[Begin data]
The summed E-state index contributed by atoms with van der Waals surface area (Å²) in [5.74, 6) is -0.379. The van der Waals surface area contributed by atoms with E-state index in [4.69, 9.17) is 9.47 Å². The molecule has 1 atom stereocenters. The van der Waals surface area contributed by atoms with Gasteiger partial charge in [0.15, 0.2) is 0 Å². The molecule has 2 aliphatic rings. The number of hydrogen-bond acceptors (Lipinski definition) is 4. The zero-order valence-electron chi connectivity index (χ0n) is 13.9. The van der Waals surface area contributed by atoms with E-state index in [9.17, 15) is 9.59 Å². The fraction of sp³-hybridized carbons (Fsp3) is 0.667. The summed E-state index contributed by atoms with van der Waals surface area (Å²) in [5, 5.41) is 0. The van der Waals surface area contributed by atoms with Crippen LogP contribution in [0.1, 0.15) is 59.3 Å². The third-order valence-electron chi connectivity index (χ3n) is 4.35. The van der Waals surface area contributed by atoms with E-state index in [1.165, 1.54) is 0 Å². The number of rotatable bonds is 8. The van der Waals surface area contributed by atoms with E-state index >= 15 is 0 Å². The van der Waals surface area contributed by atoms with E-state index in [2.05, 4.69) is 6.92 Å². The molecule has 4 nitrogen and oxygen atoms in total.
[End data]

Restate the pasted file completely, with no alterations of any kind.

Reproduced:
The summed E-state index contributed by atoms with van der Waals surface area (Å²) in [5.74, 6) is -0.379. The van der Waals surface area contributed by atoms with E-state index in [4.69, 9.17) is 9.47 Å². The molecule has 1 atom stereocenters. The van der Waals surface area contributed by atoms with Gasteiger partial charge in [0.15, 0.2) is 0 Å². The molecule has 2 aliphatic rings. The number of hydrogen-bond acceptors (Lipinski definition) is 4. The zero-order valence-electron chi connectivity index (χ0n) is 13.9. The van der Waals surface area contributed by atoms with E-state index in [9.17, 15) is 9.59 Å². The fraction of sp³-hybridized carbons (Fsp3) is 0.667. The summed E-state index contributed by atoms with van der Waals surface area (Å²) in [5, 5.41) is 0. The van der Waals surface area contributed by atoms with Crippen LogP contribution in [0.1, 0.15) is 59.3 Å². The third-order valence-electron chi connectivity index (χ3n) is 4.35. The van der Waals surface area contributed by atoms with E-state index in [1.165, 1.54) is 0 Å². The number of rotatable bonds is 8. The van der Waals surface area contributed by atoms with E-state index >= 15 is 0 Å². The van der Waals surface area contributed by atoms with E-state index in [2.05, 4.69) is 6.92 Å². The molecule has 4 nitrogen and oxygen atoms in total.